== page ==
Initially Brazil was not interested in joining the BoS, arguing that the
National Bank of Economic and Social Development of Brazil (BNDES) already
performed the same function. Brazil’s position, however, changed as the
BoS gained momentum and Brazil feared losing influence in the region by
not participating. Either way, in contrast to the social development
programs that some members envisage for the Bank, Brazil seems set on
using both BNDES and the BoS to expand Brazilian capital and influence
into the region through infrastructure and export development via the
Initiative for Regional Infrastructure Integration in South America

IIRSA has been adopted as a regional development plan by UNASUR, and is
investing heavily in transportation, energy, and telecommunications with a
view to creating ten “hubs” of economic integration across the continent.
Over 40 mega-projects and hundreds of smaller infrastructure projects,
worth tens of billions of dollars, have been identified for IIRSA funding

South American civil society organizations (CSOs) fear that the projects
IIRSA funds will have enormous social and environmental impacts,
displacing millions and leading to massive deforestation. If Brazil sees
IIRSA as their model of South American integration and BNDES as the
financial vehicle for furthering this integration and investment, critics
argue that there is little room for broader social development initiatives
in the BoS with Brazil at the helm.

Civil Society Concerns

In contrast, South American CSOs have argued that what should separate the
BoS from IFI policies is its focus on social development and the
environment. By focusing on IIRSA, CSOs fear that the Bank’s first funding
project may be an 8,000 km gas pipeline running from Venezuela to
Argentina, a project they are not convinced will have an impact on either
poverty reduction or social development. In two open letters to the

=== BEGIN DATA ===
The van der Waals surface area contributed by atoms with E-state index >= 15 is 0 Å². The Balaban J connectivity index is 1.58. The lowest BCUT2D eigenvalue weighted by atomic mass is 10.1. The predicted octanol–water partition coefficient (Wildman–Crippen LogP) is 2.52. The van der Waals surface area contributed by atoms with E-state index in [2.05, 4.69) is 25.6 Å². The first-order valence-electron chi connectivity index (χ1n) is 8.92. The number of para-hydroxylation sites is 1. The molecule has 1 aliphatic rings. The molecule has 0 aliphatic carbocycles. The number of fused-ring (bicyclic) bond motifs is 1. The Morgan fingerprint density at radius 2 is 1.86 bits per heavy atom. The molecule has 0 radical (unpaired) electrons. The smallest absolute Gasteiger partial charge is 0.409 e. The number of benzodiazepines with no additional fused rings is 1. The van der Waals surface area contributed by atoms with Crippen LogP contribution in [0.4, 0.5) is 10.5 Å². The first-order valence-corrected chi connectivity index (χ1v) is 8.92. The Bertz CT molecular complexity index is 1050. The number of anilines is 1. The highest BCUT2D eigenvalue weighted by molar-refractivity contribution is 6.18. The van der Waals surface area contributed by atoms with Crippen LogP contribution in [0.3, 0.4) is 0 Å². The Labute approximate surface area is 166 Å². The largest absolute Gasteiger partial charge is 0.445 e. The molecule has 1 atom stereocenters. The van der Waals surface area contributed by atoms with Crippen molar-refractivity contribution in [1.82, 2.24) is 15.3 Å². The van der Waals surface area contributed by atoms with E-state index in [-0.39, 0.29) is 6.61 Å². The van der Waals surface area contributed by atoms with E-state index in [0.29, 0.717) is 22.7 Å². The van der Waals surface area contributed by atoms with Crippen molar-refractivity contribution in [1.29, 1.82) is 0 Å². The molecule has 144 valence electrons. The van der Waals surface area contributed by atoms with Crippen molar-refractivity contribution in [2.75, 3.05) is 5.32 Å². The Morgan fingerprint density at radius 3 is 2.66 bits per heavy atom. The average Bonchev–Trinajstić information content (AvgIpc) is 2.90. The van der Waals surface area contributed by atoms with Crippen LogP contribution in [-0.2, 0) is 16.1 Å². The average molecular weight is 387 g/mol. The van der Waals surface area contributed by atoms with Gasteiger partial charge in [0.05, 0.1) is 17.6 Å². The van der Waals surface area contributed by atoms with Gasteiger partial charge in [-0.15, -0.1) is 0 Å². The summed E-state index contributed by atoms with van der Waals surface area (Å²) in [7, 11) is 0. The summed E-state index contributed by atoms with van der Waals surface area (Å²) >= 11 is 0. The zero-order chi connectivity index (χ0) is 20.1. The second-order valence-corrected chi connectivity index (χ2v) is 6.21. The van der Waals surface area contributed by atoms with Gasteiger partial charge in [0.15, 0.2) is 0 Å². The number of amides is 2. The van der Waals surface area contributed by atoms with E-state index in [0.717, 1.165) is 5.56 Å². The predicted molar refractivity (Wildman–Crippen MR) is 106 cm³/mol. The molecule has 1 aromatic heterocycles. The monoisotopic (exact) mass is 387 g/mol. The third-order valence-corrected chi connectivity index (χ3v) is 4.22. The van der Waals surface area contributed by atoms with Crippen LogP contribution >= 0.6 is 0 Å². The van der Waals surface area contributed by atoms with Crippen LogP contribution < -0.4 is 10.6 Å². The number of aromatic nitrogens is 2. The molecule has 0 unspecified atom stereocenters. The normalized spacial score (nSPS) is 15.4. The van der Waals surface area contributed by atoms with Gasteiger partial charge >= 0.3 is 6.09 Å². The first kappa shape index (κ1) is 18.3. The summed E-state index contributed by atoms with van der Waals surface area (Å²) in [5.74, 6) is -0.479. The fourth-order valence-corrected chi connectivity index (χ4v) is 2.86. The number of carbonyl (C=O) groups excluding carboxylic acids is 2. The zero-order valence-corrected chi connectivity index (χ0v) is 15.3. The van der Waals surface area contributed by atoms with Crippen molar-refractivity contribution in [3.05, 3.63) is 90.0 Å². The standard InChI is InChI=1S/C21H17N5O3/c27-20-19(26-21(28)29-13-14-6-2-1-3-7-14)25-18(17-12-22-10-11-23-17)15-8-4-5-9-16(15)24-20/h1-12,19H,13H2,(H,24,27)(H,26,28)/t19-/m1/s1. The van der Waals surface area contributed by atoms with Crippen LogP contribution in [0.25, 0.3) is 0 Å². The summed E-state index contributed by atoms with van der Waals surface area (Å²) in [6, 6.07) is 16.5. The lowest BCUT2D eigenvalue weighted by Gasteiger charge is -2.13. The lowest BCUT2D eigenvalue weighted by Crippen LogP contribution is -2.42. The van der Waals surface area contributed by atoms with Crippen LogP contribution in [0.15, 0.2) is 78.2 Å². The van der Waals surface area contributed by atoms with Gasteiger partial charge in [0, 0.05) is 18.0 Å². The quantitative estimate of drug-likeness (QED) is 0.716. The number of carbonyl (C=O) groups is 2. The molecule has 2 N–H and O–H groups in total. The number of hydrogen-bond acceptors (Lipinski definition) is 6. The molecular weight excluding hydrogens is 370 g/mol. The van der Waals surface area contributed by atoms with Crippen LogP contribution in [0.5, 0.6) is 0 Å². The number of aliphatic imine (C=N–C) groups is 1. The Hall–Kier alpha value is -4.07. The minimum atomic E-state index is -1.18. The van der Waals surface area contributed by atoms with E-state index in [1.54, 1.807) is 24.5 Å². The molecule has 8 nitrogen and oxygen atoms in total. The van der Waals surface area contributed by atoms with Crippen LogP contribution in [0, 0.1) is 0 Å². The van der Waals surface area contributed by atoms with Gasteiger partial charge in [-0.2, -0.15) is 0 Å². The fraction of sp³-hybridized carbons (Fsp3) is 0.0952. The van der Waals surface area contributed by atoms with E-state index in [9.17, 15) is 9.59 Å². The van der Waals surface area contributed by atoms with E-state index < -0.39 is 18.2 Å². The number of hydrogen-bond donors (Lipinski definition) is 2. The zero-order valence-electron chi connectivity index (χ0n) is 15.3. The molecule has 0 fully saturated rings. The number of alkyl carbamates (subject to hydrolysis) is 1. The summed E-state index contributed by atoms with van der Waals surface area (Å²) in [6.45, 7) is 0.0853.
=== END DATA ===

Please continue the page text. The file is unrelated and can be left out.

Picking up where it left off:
presidents of the Bank’s founding members, southern CSOs strongly
condemned using the BoS to finance IIRSA .
Reactions to the Bank of the South
Reactions to the BoS have been mixed within the financial community.
Publicly the IMF, the World Bank, and the Inter-American Development Bank
(IDB) have been supportive of the BoS, suggesting that there is room for
another development bank in Latin America. Nobel prize winner and former
World Bank Chief Economist Joseph Stiglitz endorsed the BoS, calling it an
opportunity to reflect the perspectives of the South, and “a good thing to
have competition in the market, including the market for development
lending” .

Criticism of the BoS has been mostly directed at Venezuelan President Hugo
Chavez and his perceived “anti-American project” against the Washington’s
IFIs . More interesting is the response of Peru, Chile, Surinam, and
Guyana, who are members of the IDB but have so far resisted joining the
BoS. They have said the BoS is not a priority and that other financial
institutions, like the Andean Development Corporation (CAF), the IDB, and
the World Bank, are serving their needs . There is some evidence that
these four countries may change their minds once the BoS begins operations.

What is the status of the Bank of the South today?

A year since the Bank of the South was launched, a number of key
structural and policy issues remain. And now the current financial, food
and fuel crisis may also threaten the availability of member country
resources for the project. As a result of these various hurdles, it seems
unlikely that the Bank will begin operations before even mid-2009.
Intentions to establish a stabilization fund and regional monetary system
― two complementary objectives discussed in relation to the BoS at
the December 2007 launch ― seem even further off.

As the 2008 global financial crisis has seen the loan portfolio and
influence of the IMF grow once again, the time is right for a regional
alternative to the IFIs. The BoS is a powerful idea. What remains to be
seen is whether the BoS can live up to its original promise, or whether it
will revert to the limitations of its IFI predecessors.

Halifax Initiative